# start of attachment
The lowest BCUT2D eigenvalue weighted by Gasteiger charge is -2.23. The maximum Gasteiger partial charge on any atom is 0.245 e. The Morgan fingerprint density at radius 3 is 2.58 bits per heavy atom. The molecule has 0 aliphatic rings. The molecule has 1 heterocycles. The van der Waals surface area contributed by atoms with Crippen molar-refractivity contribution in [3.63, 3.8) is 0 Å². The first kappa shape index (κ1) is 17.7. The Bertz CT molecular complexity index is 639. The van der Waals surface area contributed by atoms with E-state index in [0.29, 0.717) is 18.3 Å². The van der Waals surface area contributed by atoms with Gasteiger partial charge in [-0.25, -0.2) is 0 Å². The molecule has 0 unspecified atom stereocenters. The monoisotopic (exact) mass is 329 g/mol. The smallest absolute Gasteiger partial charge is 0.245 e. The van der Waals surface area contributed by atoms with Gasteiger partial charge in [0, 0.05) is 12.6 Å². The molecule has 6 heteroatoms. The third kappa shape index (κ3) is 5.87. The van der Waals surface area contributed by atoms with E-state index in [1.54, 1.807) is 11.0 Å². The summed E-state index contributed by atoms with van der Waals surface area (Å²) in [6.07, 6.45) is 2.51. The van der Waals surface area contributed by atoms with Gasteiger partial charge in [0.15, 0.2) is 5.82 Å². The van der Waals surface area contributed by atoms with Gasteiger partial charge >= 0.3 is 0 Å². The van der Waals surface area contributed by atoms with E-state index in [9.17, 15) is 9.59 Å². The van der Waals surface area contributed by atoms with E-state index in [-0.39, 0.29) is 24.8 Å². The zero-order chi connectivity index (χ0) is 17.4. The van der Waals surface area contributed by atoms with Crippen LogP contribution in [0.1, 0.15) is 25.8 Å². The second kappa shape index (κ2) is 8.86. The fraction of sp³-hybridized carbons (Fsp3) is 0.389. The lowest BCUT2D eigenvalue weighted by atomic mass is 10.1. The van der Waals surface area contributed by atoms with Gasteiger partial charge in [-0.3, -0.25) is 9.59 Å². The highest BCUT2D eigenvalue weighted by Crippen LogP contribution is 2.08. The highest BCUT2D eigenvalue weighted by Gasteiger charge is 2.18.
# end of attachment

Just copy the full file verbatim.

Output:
The lowest BCUT2D eigenvalue weighted by Gasteiger charge is -2.23. The maximum Gasteiger partial charge on any atom is 0.245 e. The Morgan fingerprint density at radius 3 is 2.58 bits per heavy atom. The molecule has 0 aliphatic rings. The molecule has 1 heterocycles. The van der Waals surface area contributed by atoms with Crippen molar-refractivity contribution in [3.63, 3.8) is 0 Å². The first kappa shape index (κ1) is 17.7. The Bertz CT molecular complexity index is 639. The van der Waals surface area contributed by atoms with E-state index in [0.29, 0.717) is 18.3 Å². The van der Waals surface area contributed by atoms with Gasteiger partial charge in [-0.25, -0.2) is 0 Å². The molecule has 0 unspecified atom stereocenters. The monoisotopic (exact) mass is 329 g/mol. The smallest absolute Gasteiger partial charge is 0.245 e. The van der Waals surface area contributed by atoms with Gasteiger partial charge in [0, 0.05) is 12.6 Å². The molecule has 6 heteroatoms. The third kappa shape index (κ3) is 5.87. The van der Waals surface area contributed by atoms with E-state index in [1.54, 1.807) is 11.0 Å². The summed E-state index contributed by atoms with van der Waals surface area (Å²) in [6.07, 6.45) is 2.51. The van der Waals surface area contributed by atoms with Gasteiger partial charge in [0.15, 0.2) is 5.82 Å². The van der Waals surface area contributed by atoms with Gasteiger partial charge >= 0.3 is 0 Å². The van der Waals surface area contributed by atoms with E-state index in [9.17, 15) is 9.59 Å². The van der Waals surface area contributed by atoms with E-state index in [-0.39, 0.29) is 24.8 Å². The zero-order chi connectivity index (χ0) is 17.4. The van der Waals surface area contributed by atoms with Crippen LogP contribution in [0.1, 0.15) is 25.8 Å². The second kappa shape index (κ2) is 8.86. The fraction of sp³-hybridized carbons (Fsp3) is 0.389. The lowest BCUT2D eigenvalue weighted by atomic mass is 10.1. The van der Waals surface area contributed by atoms with Gasteiger partial charge in [-0.3, -0.25) is 9.59 Å². The highest BCUT2D eigenvalue weighted by Crippen LogP contribution is 2.08. The highest BCUT2D eigenvalue weighted by Gasteiger charge is 2.18.